Innovate Dementia Workshop

Today, Connected Liverpool traveled to The Indigo Training Centre at Maghull on the Ashworth site for the Innovate Dementia Workshop organised by Mersey Care NHS Trust and Open Labs.

Presently, 700,000 people in the UK suffer from dementia, one of the chronic or persistent disorders that causes the most anxiety. It costs the UK an estimated £17 billion to deal with dementia and provide its nationals with the necessary support. In the next 30 years, the number of people with dementia in the UK will double to 1.4 million, with the costs trebling to over £50 billion a year. Shocking figures that show the importance of finding remedies and innovative ways to assist people suffering from dementia in the best possible way.

Today’s Innovate Dementia Workshop was focused on just that, bringing academics, creative technologists, clinicians, and people living with dementia together to stimulate collaboration and develop solutions for everyday dementia-related problems. Some of the problems that were mentioned were the following:

  • difficulty in remembering what day it is
  • difficulty in realising whether it is 7 am or pm in winter
  • difficulty in locating objects in kitchen, bathroom, living room
  • difficulty in remembering when to use the different remotes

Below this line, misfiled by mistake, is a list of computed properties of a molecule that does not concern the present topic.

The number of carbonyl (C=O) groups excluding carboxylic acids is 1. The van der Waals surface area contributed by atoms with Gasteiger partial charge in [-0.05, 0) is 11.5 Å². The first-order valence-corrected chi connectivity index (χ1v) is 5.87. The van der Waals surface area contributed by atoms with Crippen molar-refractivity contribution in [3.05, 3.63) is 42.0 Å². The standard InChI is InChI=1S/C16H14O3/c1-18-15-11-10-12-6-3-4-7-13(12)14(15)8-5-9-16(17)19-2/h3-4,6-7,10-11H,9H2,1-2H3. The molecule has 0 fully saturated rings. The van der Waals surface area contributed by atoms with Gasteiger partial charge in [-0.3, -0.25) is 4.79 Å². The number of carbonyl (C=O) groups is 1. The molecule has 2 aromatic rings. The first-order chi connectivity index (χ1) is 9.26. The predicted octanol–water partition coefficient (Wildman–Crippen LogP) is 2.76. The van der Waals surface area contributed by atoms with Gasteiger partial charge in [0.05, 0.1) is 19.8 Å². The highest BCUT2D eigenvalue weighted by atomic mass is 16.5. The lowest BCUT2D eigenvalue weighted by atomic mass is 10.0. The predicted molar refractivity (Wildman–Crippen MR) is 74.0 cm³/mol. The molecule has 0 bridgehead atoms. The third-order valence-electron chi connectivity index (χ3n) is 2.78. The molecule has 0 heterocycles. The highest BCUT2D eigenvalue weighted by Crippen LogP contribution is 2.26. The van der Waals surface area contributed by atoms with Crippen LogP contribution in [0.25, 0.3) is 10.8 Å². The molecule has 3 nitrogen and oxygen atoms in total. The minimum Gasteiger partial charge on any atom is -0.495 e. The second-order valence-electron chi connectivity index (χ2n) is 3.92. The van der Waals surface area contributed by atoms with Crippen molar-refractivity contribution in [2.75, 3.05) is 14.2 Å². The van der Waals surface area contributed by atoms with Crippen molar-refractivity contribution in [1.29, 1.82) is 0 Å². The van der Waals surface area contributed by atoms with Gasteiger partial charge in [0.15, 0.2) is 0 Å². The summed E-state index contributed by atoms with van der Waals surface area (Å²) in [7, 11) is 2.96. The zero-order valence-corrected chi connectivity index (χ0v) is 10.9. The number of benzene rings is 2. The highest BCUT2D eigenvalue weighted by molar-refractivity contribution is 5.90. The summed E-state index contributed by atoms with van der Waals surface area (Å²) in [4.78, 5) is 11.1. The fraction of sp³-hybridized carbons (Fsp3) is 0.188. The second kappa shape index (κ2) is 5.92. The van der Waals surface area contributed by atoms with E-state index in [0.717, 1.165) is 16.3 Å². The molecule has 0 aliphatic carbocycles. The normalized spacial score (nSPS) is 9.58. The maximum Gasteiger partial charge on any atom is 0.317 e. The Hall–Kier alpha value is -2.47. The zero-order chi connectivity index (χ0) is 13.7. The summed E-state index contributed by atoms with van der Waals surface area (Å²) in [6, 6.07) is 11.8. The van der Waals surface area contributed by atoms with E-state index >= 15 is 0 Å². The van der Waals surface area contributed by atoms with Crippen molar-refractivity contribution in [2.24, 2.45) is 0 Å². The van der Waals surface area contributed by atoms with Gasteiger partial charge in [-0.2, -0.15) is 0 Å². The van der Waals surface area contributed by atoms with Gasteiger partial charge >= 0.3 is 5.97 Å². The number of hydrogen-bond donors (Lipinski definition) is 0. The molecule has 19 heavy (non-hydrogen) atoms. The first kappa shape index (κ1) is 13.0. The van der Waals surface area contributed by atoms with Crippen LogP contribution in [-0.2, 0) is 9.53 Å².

• difficulty in taking the right medicine at the right time
  • difficulty in remembering how to do common things such as making tea or how to dress/undress

These were only a couple of the difficulties that the people living with dementia attending the workshop mentioned. Everyday actions that we perceive as normal but which form a huge obstacle for these people.

Technology was a big topic throughout the workshop. Remarkably, or perhaps not, only 2 of the people that were present and are suffering from dementia use technology. As one of them stated, “the elderly are not used to using technology, we haven’t been computerised”. They seem to be anxious to answer their phone, and experience a certain pressure when their mobile phone rings.

Additionally, it was mentioned that these people do not benefit from pasting ‘post notes’ on e.g. their medicine boxes to remember them to take them or on the fridge to remember them to eat. These post notes become part of the interior, anything static was therefore perceived as useless.

The workshop was a roundtable event. Each table received a different topic for discussion such as Technology, Diet & Exercise, Phones and Medicine. The academics, creative technologists, clinicians, and people living with dementia were mixed up around the different tables which led to enthusiastic and detailed discussions.

One of the major outcomes was the need to provide people that suffer from dementia with incentives. The only way to remember people to e.g. take their medicine is to e.g. enable their medicine box to tell them which medicine to take and when using voice control. The need for physical and mental exercise (gamification) was another major topic. Keeping people active both physically and mentally, proves to be important to prevent the disorder from getting increasingly worse.

Regarding technology, it was said that if the elderly would ever adopt technology, it would be because technology has been made simpler. Currently, it is too complicated discouraging them to use it.

A very good first brainstorm session around the topic of dementia. Many more will follow to narrow down some of today’s discussed ideas and to pilot them. All we can say for now: we are looking forward to the next Innovate Dementia Workshop.